New Zealand Bans Assault Weapons Less Than A Week After Massacre
"This is what real action to stop gun violence looks like," Bernie Sanders commented.
New Zealand imposed a ban on assault weapons Thursday, moving swiftly following the Christchurch massacre and triggering renewed calls from leading American politicians for gun controls in the United States.
Fifty people were killed by a white supremacist in two mosques of Christchurch, the second biggest city of the southern island, who had streamed his attack on Facebook Live
Police announced that all the victims have now been identified, after their families had faced days of anxious waiting to receive the bodies of their loved ones as criminal investigators and pathologists rushed to formally identify each person.
Prime Minister Jacinda Ardern said Thursday, rapidly making good on a pledge to tighten the country's gun laws. "Every semi-automatic weapon used in the terrorist attack on Friday will be banned in this country," Ardern told a press conference.
Ardern added that high-capacity magazines and devices similar to bump stocks, which can make rifles fire faster, will also be outlawed. Legislation enacting the restriction will be introduced in parliament when it meets in early April, but an interim measure means a ban on new purchases has already been enacted.
"It's a good thing, why would we need to have guns like this in our houses?" Kawthar Abulaban, 54, who survived the shooting at Al Noor mosque told AFP.
Guns are to be handed in and destroyed via a buyback scheme that will cost between Nz$100 million and $200 million (between US$69 million and $139 million), depending on how many are received and their valuations. Conservative estimates indicate some 1.5 million weapons are in circulation in New Zealand, equating to three guns for every 10 people, well below the US ratio of more than one weapon per person.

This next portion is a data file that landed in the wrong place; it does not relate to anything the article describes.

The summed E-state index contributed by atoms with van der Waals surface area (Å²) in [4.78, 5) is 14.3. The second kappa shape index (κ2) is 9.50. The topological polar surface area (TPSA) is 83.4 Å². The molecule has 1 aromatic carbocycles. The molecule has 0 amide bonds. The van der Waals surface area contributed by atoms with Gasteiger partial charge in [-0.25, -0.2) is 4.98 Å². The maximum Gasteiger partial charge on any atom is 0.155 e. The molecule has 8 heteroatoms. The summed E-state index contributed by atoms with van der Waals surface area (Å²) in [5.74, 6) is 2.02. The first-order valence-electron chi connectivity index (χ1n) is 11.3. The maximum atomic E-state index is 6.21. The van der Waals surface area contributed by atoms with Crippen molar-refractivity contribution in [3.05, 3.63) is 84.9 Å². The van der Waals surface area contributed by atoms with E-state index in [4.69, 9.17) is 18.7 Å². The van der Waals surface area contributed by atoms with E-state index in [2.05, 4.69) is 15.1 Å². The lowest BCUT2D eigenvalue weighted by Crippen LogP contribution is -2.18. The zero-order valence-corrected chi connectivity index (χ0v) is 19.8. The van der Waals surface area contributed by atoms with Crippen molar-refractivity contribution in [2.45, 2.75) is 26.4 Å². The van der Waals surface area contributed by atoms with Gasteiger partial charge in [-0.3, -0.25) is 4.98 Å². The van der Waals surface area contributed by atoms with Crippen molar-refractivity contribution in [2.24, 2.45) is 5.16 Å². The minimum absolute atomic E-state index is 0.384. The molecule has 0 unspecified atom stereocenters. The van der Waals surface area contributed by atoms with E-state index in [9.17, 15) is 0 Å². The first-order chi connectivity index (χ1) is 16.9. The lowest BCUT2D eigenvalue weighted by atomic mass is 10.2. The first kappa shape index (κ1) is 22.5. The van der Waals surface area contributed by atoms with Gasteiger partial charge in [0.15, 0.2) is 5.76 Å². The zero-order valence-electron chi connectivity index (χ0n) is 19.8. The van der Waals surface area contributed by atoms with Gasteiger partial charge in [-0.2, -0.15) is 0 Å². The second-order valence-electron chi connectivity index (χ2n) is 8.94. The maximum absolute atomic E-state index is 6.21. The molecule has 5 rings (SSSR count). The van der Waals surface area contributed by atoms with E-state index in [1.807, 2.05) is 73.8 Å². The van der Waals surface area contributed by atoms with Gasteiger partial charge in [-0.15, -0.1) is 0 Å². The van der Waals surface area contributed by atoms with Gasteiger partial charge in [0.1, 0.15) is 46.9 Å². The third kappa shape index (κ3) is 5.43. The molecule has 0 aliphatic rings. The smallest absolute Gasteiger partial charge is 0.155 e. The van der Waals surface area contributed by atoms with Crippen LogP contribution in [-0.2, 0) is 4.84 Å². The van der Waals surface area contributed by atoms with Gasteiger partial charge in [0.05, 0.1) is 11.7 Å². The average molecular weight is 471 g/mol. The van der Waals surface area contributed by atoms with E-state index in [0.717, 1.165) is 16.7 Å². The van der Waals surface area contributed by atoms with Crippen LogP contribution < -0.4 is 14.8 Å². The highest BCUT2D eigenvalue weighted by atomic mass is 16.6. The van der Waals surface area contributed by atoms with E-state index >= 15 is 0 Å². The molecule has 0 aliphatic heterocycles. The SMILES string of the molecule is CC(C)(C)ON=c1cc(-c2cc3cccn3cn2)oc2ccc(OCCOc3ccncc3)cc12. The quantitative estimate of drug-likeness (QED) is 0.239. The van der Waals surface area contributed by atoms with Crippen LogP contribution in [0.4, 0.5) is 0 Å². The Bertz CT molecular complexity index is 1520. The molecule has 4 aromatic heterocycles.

Proponents of gun control in the United States and around the world praised the move and denounced the powerful US pro-gun lobby on social media. "This is what real action to stop gun violence looks like," Democratic US Senator and presidential hopeful Bernie Sanders tweeted, adding:
"We must follow New Zealand's lead, take on the NRA (National Rifle Association) and ban the sale and distribution of assault weapons in the United States."
High-profile Democratic Congresswoman Alexandria Ocasio-Cortez contrasted Ardern's swift action with US failure to enact even modest controls following recurring horrific shootings such as at Sandy Hook Elementary School in Connecticut in 2012, in which 20 children and six school staff died.
"Sandy Hook happened 6 years ago and we can't even get the Senate to hold a vote on universal background checks," Ocasio-Cortez tweeted.
Sandy Hook happened 6 years ago and we can’t even get the Senate to hold a vote on universal background checks w/ #HR8.— Alexandria Ocasio-Cortez (@AOC) 21 mars 2019
Christchurch happened, and within days New Zealand acted to get weapons of war out of the consumer market.
This is what leadership looks like ⬇️ https://t.co/TcdR63anBt
For a second straight day, in Christchurch, hundreds of mourners gathered under grey skies in the shattered city to lay to rest more of the dead, including a local convert to Islam and an elderly man who died trying to greet his white supremacist killer. Pupils wept and embraced as they said goodbye to 14-year-old Sayyad Milne and 24-year-old Tariq Omar.
"What Struck Me Was The Number Of Graves Waiting "
Sayyad's father John Milne said his son was gunned down while praying at Al Noor, the first of the two mosques attacked. Milne, who was at Thursday's funeral, had previously described his son as "a beautiful boy" and "my special little one" who longed to play for Manchester United. Many came from Cashmere High School, which Sayyad attended alongside fellow victim Hamza Mustafa, a Syrian refugee who was buried Wednesday.
One neighbor of the Milne family said the service was "very respectful, very moving" and attended by Muslims and non-Muslims alike. She said she looked across the cemetery to see that so many more funerals would need to be held in the coming days. "What struck me was the number of graves waiting... and the area they took up," the woman told AFP.
In a rambling "manifesto", Tarrant said he was motivated partly by a desire to stoke religious conflict between Islam and the West.
But people of all faiths in Christchurch have come together to mourn and denounce the killings, with the city festooned in flowers, cards, and tributes.
Konbini with AFP
By Astrid Van Laer, published on 21/03/2019